Thursday, April 23, 2020

Tutorial 3.1: Tiled-Based map, it is

We already created a (very empty) “World” section in our engine folder structure. Guess what will happen there. I want visual results quick, as I’m running out of patience. But we will need some “map” classes first, sorry.

On a high level, we have MapInfo. You know “Level 3: Iceworld. 100 x 50 meters big, artic theme, Sepultura.mp3 background music”. The MapSystem is a collection of maps, a “map pack”. And it will get a few more methods, like rendering that map.

Each map has a grid because, well, we just decided to use tile-based maps, that’s why. A grid is a 2D array of MapTiles. Later on we may attach some A.I. pathfinding algorithms as well. And, the grid needs to be loaded (and saved) from some data-file as well, once we start the map. You don't see a "Grid" class here though, because LibGDX will take care of that mostly.

The MapInfoTile is a single cell in the grid. A tile could be something like “pavement, grass, rock, wall, water, …”. Tiles contain pathfinding info; who can pass? Walls cannot be passed (unless you have airborne units maybe), water may only be passable by certain units. Lava hurts, and acid stinks.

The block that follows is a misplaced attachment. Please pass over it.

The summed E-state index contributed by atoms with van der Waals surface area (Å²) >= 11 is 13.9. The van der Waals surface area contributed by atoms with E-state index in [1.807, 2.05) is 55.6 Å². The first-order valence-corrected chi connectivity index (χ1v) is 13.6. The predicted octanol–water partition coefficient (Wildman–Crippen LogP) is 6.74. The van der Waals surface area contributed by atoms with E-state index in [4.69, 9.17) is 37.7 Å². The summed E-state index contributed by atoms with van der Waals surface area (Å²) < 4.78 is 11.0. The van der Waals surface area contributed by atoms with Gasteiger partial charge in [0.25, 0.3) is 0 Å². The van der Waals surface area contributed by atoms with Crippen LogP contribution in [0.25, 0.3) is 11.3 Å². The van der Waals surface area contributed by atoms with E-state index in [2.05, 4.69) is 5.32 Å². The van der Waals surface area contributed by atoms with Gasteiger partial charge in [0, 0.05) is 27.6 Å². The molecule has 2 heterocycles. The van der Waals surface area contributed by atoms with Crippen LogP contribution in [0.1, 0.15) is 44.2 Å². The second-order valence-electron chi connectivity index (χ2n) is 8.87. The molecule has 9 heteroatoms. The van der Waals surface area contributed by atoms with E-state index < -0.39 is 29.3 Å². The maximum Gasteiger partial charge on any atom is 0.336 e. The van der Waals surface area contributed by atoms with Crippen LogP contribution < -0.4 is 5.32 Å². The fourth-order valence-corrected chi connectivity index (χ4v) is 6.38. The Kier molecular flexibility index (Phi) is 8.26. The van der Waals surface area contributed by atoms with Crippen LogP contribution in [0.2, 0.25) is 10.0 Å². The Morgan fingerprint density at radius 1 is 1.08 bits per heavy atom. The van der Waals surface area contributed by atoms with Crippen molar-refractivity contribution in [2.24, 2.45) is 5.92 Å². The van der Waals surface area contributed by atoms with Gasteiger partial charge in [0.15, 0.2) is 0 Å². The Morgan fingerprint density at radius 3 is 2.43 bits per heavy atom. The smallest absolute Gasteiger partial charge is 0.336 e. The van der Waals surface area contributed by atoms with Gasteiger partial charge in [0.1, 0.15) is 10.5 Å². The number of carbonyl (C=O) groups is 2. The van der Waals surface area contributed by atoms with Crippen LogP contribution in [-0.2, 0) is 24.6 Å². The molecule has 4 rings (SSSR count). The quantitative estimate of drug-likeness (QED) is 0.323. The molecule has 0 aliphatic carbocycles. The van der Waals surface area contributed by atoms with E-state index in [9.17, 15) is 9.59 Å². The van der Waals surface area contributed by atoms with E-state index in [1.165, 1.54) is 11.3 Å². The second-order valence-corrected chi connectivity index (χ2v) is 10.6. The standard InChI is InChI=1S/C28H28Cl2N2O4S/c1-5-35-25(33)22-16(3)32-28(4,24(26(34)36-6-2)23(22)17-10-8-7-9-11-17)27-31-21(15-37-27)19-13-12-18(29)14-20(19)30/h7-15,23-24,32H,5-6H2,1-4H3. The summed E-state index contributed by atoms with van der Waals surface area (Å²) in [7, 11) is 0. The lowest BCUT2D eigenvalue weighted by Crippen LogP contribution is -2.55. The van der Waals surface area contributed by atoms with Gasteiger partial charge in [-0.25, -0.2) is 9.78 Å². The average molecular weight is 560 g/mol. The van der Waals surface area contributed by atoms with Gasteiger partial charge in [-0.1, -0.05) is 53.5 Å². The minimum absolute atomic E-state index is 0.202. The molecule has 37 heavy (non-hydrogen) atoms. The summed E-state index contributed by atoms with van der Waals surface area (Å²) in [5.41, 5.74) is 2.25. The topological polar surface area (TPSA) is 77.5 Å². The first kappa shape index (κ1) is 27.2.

If we plan building & destruction capabilities, we need a second layer of tiles on top. Or have properties per tile. You can transform sand into a wall, but you will need to memorize the original sand tile, in case that same wall can be destroyed as well. Having multiple layers or grids is the prefered way here.

Last but not least, those tiles need to be rendered, they are visual elements of the map. We could in fact inherit each tile from the EnEntitySprite class. However, since there can be quite a lot of tiles (100x100 grid := 10.000 tiles), this may not be efficient performance wise. Drawing engines like to batch things, doing as much as possible in a single call.

Talking about which… it wouldn’t surprise me if LibGDX actually has some handy classes for this. In fact, it does! It even has a 2D map editor! Hey… maybe it turns out we can throw away those classes above, and go ahead with LibGDX!

Still, it is probably worth showing you how these things work in general. Plus, while I’m writing this, I have zero experience with the built-in LibGDX capabilities. In general, I tend to make my own stuff (the hard way). The good thing about “from-the-shelve” solutions like these, is that they save you a lot of time, and are (hopefully) robust and proven. The downside is that they are generic at some point, maybe not allowing all the special features you may need. So, we shall see if this works.

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